About First Nations Treaty Process
Treaties follow a six stage process in collaboration with the British Columbia Treaty Commission. The Ministry of Aboriginal Relations and Reconciliation leads the province's participation in Final Agreement and advanced Agreement-in-Principle negotiations, interim measures and other agreements.
Treaty negotiations in British Columbia are needed to:
- meet legal obligations to clearly define the rights and responsibilities of both the Province and First Nations. They provide a cooperative way to resolve issues and help avoid future conflict in the courts;
- address these economic and social injustices by providing First Nations with the authority to manage their own affairs and become less dependent on government support; and
- bring certainty to land and resource rights, treaties will maximize opportunities for economic development and job creation for all British Columbians.
Treaties accomplish many goals that benefit First Nations, government and all citizens of British Columbia through:
- reconciliation of First Nations, B.C. government and citizen interests;
- certainty to land and resources ownership and resource management;
- clarity on hunting and fishing rights for all British Columbians;
- reduced conflict over land and resources through timely and practical resolution;
- encouragement of investment and new opportunities through business, jobs and participation in the provincial economy;
- protection of Aboriginal culture through language, songs, stories, ceremonies, values, beliefs and way of life;
- greater self-reliance for First Nations communities to close social and economic gaps;
- providing tools to build strong and workable government-to-government relationships;
- opportunities to build partnerships for mutual economic and social benefit.
What is a Treaty?
A treaty is a negotiated agreement that sets out clearly defined rights and responsibilities of First Nations and the federal and provincial governments. It is also a full and formal expression of reconciliation between First Nations and government. Treaty-making is used to build new relationships with First Nations based on the principles of mutual respect, recognition and reconciliation. Another significant goal is to establish certainty over British Columbia Crown land and resources. Treaties clearly define the rights and responsibilities of all parties in the negotiations. Treaties will also lead to greater self-reliance for First Nation communities, and help to close the social and economic gap between Aboriginal and non-Aboriginal British Columbians.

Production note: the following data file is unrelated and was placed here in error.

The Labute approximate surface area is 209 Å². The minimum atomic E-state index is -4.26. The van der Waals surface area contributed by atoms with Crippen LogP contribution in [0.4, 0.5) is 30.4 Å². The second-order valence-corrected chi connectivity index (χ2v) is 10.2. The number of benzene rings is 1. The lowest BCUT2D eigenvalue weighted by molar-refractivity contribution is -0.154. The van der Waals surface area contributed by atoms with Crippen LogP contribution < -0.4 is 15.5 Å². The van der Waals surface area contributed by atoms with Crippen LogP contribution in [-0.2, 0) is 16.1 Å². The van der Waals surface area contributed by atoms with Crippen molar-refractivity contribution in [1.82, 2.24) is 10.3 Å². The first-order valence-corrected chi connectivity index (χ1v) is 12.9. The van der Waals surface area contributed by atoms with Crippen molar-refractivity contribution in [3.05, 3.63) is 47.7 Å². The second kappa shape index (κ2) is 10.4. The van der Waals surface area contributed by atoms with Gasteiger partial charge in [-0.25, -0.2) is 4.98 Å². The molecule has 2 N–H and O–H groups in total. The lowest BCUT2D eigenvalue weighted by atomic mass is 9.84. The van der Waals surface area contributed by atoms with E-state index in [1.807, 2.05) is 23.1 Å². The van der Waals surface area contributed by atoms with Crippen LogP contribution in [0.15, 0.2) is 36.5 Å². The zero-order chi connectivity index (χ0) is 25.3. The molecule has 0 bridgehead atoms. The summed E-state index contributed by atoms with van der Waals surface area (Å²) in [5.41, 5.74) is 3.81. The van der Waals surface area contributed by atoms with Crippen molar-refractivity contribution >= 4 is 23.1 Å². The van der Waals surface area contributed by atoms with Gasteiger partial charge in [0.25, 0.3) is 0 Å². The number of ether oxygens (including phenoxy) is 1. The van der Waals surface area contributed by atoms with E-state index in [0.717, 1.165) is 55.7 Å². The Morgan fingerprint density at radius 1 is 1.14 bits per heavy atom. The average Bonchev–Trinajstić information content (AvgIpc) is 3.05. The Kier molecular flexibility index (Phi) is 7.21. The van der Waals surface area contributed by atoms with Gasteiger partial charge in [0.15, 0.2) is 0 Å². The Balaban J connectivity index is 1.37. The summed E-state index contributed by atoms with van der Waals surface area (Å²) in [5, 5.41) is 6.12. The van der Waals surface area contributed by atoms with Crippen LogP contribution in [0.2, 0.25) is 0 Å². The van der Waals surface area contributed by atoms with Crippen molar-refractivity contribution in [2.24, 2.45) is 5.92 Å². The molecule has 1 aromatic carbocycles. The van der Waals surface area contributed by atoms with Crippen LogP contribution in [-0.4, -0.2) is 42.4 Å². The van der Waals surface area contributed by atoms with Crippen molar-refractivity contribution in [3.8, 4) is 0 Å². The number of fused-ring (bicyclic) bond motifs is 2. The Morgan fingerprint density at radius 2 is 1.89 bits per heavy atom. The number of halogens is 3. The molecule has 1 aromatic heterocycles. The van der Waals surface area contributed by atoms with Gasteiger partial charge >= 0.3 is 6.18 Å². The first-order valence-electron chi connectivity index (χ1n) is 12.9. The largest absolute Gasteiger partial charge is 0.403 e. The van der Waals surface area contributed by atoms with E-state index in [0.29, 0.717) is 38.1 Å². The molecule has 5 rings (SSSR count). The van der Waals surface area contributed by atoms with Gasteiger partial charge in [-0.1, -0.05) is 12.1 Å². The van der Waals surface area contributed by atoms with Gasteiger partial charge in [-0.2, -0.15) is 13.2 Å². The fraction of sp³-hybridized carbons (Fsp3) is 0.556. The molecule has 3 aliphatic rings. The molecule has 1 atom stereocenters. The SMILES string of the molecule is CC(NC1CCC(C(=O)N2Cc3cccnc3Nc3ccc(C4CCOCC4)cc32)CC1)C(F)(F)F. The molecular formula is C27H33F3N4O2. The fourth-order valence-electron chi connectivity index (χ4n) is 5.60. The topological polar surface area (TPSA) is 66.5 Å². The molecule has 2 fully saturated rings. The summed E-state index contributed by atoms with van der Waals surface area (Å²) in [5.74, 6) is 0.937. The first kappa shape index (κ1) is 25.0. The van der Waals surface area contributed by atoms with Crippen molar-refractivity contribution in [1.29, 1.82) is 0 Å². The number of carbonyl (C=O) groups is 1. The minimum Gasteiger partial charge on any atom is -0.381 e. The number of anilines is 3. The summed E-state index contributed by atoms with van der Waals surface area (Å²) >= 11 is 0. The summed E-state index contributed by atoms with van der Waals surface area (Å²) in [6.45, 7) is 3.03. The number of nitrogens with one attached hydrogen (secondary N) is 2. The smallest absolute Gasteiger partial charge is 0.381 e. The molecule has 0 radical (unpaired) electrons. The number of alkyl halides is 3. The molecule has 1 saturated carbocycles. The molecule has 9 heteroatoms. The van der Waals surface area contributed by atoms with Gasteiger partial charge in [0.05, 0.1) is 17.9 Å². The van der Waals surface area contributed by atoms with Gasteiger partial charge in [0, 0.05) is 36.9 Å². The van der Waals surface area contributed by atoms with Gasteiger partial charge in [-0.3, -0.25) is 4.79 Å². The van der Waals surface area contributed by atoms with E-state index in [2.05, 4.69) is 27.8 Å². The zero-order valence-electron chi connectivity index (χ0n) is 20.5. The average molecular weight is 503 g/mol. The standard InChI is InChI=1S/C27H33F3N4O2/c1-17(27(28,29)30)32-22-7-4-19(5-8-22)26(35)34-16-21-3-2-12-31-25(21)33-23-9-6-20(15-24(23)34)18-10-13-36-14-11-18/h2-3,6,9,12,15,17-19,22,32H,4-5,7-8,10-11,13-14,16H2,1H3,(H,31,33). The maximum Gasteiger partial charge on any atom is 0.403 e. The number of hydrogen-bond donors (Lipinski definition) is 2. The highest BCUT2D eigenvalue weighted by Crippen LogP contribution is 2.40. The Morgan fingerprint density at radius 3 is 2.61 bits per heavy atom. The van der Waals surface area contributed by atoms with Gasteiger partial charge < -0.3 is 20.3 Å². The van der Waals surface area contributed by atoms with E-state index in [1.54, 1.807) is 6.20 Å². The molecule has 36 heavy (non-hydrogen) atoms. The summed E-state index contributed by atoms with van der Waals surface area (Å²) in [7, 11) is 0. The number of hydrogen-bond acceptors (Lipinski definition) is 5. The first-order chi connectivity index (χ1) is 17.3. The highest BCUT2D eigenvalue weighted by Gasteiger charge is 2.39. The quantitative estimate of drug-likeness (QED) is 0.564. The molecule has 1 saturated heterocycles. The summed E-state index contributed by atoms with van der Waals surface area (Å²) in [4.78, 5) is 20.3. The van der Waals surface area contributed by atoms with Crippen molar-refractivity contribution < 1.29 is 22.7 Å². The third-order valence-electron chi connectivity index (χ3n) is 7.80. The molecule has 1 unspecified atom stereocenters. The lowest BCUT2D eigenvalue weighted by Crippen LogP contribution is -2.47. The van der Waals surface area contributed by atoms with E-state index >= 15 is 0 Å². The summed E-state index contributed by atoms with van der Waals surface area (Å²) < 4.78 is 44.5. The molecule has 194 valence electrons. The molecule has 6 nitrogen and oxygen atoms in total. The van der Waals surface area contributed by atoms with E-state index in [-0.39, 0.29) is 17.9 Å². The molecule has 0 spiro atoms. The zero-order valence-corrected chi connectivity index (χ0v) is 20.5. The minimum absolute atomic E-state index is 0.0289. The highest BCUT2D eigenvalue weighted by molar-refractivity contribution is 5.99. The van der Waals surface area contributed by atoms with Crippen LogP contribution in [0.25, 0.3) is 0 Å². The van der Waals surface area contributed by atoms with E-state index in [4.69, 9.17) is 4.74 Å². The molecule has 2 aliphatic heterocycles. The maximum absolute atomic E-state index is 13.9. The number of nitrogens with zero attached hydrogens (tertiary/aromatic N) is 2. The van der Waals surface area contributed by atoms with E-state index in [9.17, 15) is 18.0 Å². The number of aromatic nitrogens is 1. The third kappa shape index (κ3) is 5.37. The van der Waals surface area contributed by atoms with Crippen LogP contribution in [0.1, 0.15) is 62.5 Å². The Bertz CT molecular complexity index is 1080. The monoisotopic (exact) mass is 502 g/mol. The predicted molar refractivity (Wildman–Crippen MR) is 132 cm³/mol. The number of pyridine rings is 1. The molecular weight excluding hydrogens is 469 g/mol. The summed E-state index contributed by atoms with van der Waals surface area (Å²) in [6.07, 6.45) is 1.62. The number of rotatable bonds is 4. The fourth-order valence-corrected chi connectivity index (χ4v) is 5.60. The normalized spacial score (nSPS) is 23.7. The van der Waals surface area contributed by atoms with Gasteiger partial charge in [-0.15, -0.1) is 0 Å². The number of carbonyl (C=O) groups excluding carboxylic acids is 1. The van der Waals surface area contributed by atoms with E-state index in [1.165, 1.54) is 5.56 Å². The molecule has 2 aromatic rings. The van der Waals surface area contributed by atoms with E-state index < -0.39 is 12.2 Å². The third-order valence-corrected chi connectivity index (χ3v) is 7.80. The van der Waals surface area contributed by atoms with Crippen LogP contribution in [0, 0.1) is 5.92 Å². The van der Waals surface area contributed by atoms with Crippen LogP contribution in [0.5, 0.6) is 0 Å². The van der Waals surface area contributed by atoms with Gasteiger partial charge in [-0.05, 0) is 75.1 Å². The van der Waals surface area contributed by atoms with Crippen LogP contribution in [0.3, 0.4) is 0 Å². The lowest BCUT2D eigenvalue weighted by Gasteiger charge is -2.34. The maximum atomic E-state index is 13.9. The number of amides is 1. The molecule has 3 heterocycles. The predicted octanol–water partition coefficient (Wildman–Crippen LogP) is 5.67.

There are three parties at each treaty table: the First Nation(s), Canada and British Columbia. Each party is represented by a negotiating team.
The details of matters under negotiation may vary, depending on demographics, location and so on. Many topics are common to all treaty tables, such as:
- Land Title
- Forest and Resources
- Capital Transfer
- Roads and Rights of Way
- Wildlife and Migratory Birds
- Environmental Assessment and Protection
- Intergovernmental Relations
How does the treaty process work?
First Nations file a statement of intent. The British Columbia Treaty Commission coordinates the treaty table consisting of negotiators represented by the First Nation, the Province and Federal governments. Once the parties are ready to negotiate, topics are raised for discussion at the treaty table negotiation sessions. Each treaty negotiation goes through the six stages of negotiations toward Final Agreement and Treaty implementation.
The Treaty negotiation six stage process
Treaties follow a six stage process in collaboration with the British Columbia Treaty Commission. The Ministry leads the province's participation in Final Agreement and advanced Agreement-in-Principle negotiations, interim measures and other agreements with First Nations and the federal government on lands and resources, governance, fiscal relations and capacity-building. It works with Aboriginal leaders, government agencies, industry, local government and the public to build support for negotiated agreements and coordinates the cross-government implementation of treaties and other agreements as they are concluded.
Role of the Provincial Government
British Columbia must be involved in treaty negotiations because many issues fall under provincial jurisdiction, most importantly Crown land and resources. The report of the British Columbia Claims Task Force (1991). British Columbia's role in treaty negotiations is to:
- represent and protect the interests of all British Columbians;
- ensure that treaties work in British Columbia;
- ensure that treaties are fair and affordable;
- ensure that Canada lives up to its legal and constitutional obligations;
- ensure that all interested parties have the opportunity to be consulted.
What is Aboriginal self-government?
Self-government refers to the ability of Aboriginal people to govern themselves within the framework of the Canadian Constitution. Through self-government, Aboriginal people would make decisions about matters that affect them, such as health, education and child welfare. Self-government may also include the ability of Aboriginal governments to raise revenues (e.g., fees and taxation), to manage lands and resources on lands, and to negotiate with other governments on such matters as joint service delivery and economic development.